Mr. Jones of Manor Farm is so lazy and drunken that one day he forgets to feed his livestock. The ensuing rebellion under the leadership of the pigs Napoleon and Snowball leads to the animals taking over the farm. Vowing to eliminate the terrible inequities of the farmyard, the renamed Animal Farm is organized to benefit all who walk on four legs. But as time passes, the ideals of the rebellion are corrupted, then forgotten. And something new and unexpected emerges…
This was a reread for me but it had been so long since I last read it that I only remembered the general story. I was happy to find that this little book managed to surprise me all over again.
In case you didn’t know, this book borrows a lot from the Russian Revolution and the Stalinist era. Once you know the most important historical players, it’s easy to recognise them in this story.
But even if you don’t want to look into the history, you can still enjoy the story in itself.
The basic idea is that the animals at Animal Farm want to escape the brutal Mr. Jones, so they take the farm for themselves and kick the farmer out. All the other farms around them are convinced that the animals will starve in no time but they manage to pull through and make it work. However, it’s not as great as it may seem.
The pigs have taken control over the farm because they can read and make plans, while the other animals can’t manage the alphabet so they decide to make things as simple as possible. For example: “Four legs good, two legs bad.” and “All animals are equal.”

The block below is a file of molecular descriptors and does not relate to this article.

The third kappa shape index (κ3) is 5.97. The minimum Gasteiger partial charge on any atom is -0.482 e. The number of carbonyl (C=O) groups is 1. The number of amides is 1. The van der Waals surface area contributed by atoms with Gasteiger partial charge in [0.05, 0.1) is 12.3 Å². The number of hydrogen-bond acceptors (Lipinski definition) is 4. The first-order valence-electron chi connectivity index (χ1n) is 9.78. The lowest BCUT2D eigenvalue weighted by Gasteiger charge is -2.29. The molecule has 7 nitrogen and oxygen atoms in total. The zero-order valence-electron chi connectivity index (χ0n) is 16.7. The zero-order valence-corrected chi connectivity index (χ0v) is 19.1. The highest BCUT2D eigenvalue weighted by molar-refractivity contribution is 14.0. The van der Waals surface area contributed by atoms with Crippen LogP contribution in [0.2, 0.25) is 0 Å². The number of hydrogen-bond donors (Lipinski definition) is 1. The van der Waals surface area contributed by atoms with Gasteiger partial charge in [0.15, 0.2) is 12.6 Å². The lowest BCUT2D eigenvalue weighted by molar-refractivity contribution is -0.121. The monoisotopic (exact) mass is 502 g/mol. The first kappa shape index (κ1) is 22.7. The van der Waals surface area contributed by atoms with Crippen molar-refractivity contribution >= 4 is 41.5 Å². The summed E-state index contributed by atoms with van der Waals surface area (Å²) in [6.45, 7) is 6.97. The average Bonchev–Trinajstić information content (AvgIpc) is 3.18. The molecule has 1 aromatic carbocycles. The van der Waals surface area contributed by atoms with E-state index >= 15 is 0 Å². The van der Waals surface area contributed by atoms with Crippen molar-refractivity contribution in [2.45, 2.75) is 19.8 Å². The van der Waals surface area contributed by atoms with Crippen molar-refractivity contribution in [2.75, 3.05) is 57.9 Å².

But after a while, the pigs start changing the rules to benefit them and the other animals have no choice but to accept these changes because of course “they don’t want Jones back, do they?”
So does it surprise anyone when things get worse and worse until you can’t be sure if they are actually better off than they were before. In the end it always comes down to the same thing: All animals are equal, but some animals are more equal than others.
Orwell is a master in writing stories that draw you in and once you start reading, you can’t stop.
I really enjoy this kind of story. I felt the same way when reading High-Rise by JG Ballard, Lord of the Flies by William Golding and of course 1984 by George Orwell. It’s that kind of story that starts slow and before you know it, everthing is going wrong.
The many layers in this book, make it a great read for a wide range of people. I’m pretty sure that everyone can get something out of it. Whether you read it as a fairytale or with a historical eye, the story remains great no matter what. Plus, it’s a great one to reread and discover little details you missed last time.
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